XO (One sex chromosome only) Turner syndrome. Anatomical females present with symptoms that vary in severity but may include short stature, ovarian failure, cardiac defects, and/or infertility that may be corrected with fertility treatment.
XXY Klinefelter syndrome. Anatomical males present with signs and symptoms that vary in severity but may include taller than average stature, weak bones, delayed puberty, decreased muscle mass, and low sex drive. Some may go undiagnosed.
XYY XYY syndrome. Anatomical males with normal fertility and sexual development. May be taller than average, have increased risk of cystic acne, ADHD, and, to a lesser extent, autism spectrum disorder. May go undiagnosed.
XXX Triple X syndrome. Anatomical females who are generally taller than average, some with subtle physical differences including wide-spaced eyes. Some patients may have learning disabilities and medical problems including infertility due to premature ovarian failure, but others may have mild or no symptoms and go undiagnosed.

Translocation of SRY. In some anatomical males with an XX genotype, the SRY gene has been translocated to one of the X chromosomes or an autosome. This is often the result of an aberrant recombination event – crossing over between the X and Y chromosomes (or the Y and an autosome) during meiosis in the father. Such individuals appear phenotypically male but may have small testes or a urethra opening on the underside of the penis. Affected individuals may be shorter than average, require hormone treatments at puberty to trigger development of secondary sex characteristics, and may be infertile, but are otherwise healthy.

Swiyer syndrome. XY individuals who are phenotypically female, with functional vagina, uterus, and fallopian tubes but lacking ovaries. Because they lack ovaries, women with Swiyer syndrome are usually diagnosed in adolescence when they do not undergo a first period. Secondary sex characteristics do not develop without hormonal supplementation, but women can become pregnant with donated embryos. Women with Swiyer syndrome often have a deletion on the Y chromosome that inactivates the SRY gene, but the syndrome is also associated with mutations in the gene NROB1 on the X chromosome and several autosomal genes as well.

Complete androgen insensitivity (CAIS). 46, XY female phenotype. Mutations in the androgen receptor gene prevent cells of a developing embryo from responding to androgens, including testosterone. Although people with CAIS have normal-appearing female external genitalia and secondary sex characteristics, they have internal, undescended testes, and usually have a shortened vagina and lack a uterus.

Congenital adrenal hyperplasia (CAH). Mutations in the enzyme 21-hydroxylase block one step of cortisol synthesis. This in turn leads to a build-up of testosterone since cortisol and testosterone share parts of their biosynthetic pathway. This causes masculinization of the external genitalia in XX individuals, who may have ambiguous genitalia or even the appearance of normal male external genitalia. Such XX individuals have female gonads and internal genitalia.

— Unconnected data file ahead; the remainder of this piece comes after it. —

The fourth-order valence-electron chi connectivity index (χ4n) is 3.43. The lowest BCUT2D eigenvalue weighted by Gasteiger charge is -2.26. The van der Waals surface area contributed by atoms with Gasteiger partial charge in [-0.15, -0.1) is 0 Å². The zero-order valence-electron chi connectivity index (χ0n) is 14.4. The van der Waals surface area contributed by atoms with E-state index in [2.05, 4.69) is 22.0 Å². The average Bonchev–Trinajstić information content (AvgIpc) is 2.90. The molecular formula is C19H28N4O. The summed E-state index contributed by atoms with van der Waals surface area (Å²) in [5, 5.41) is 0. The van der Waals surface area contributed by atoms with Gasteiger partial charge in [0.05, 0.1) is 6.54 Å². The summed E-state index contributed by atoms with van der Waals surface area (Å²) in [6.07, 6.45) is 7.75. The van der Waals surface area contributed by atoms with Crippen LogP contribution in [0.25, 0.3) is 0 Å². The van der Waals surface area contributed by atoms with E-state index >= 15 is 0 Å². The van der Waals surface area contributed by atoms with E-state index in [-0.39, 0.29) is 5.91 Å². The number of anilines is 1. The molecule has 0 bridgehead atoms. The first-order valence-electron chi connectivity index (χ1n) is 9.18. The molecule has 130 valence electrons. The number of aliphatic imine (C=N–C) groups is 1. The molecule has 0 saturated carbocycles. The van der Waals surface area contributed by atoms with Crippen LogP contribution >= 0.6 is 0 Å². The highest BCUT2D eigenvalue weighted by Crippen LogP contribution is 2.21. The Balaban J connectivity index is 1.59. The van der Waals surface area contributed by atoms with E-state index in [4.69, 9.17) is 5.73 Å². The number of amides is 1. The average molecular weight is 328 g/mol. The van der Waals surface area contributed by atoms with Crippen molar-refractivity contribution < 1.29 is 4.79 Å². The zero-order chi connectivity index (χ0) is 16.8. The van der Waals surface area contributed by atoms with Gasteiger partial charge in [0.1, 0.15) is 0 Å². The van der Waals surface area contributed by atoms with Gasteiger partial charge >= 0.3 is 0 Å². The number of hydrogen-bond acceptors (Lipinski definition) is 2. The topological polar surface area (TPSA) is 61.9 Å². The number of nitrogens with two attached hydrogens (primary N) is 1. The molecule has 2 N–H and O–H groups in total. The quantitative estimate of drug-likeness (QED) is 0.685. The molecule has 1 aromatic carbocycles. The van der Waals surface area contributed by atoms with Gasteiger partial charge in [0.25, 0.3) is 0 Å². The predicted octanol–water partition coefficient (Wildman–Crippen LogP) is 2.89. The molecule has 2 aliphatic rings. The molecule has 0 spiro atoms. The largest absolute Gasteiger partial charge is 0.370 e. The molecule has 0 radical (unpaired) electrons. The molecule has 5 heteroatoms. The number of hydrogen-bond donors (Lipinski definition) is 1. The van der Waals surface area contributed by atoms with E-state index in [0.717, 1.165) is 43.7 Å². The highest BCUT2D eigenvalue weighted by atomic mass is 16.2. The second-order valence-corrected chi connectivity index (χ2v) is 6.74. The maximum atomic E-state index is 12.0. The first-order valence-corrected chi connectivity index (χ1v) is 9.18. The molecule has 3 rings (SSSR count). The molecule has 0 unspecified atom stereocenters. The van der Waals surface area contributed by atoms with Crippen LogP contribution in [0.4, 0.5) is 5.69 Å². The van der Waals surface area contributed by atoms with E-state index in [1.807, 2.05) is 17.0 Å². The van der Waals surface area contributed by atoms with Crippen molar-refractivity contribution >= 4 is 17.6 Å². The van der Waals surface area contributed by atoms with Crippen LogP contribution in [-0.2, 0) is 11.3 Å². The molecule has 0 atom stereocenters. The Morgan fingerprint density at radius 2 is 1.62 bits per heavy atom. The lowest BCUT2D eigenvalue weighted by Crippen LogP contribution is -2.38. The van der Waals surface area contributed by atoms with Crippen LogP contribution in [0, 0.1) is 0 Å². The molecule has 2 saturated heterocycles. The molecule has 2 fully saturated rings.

5-alpha-reductase deficiency. These XY individuals have a loss of function mutation in the enzyme that converts testosterone to dihydrotestosterone (DHT). DHT is the hormone required for the development of external male genitalia during fetal development. Children with 5-alpha-reductase deficiency may appear to have female external genitalia or ambiguous external genitalia at birth. However, they have internal testes, and, at puberty, the testes produce much higher levels of testosterone that cause penile and scrotal tissue to grow and male secondary sex characteristics to develop. This particular DSD occurs at high frequency in certain communities in the Dominican Republic, where such people are called “guavedoces”. The term “guavedoces” very loosely translates to “penis at age twelve”, since children assumed to be female appear to grow a penis.

With this expanded understanding of biological sex, it becomes apparent that while individuals with unambiguously male or unambiguously female characteristics make up the majority of the human population, individuals frequently do not completely align with either category. Thus, although sex is often considered binary – male or female – this is not an accurate picture of human biology, since there are many ways differences in sex development can arise. Humans may be chromosomally male but phenotypically female, or vice versa. They may be chromosomally male, hormonally male, but phenotypically female. Or they may have nearly any other combination of chromosomal, anatomical, gonadal, and hormonal sex.

Estimates of how many individuals in the human population have DSDs range depending on who is counted. If only individuals with differences in external genitalia are counted, such individuals make up about 1/4500-1/2000 of the human population. However, DSDs may result in typical external genitalia but atypical alignment of chromosomal, hormonal, or gonadal sex. They may also include individuals with atypical numbers of sex chromosomes – many of whom may not even know they have such a condition. If individuals with atypical sex chromosome ploidy are included, some estimates are that individuals with DSDs make up about 2% of the human population. For comparison, this is about the same frequency as the red hair phenotype worldwide – not as uncommon as one might think. If you know people with red hair, you likely know someone with a difference of sex development, too, making sex not very binary at all.

Test Your Understanding

Media Attributions

  1. US Department of Commerce, N. O. and A. A. What causes a sea turtle to be born male or female?


Share This Book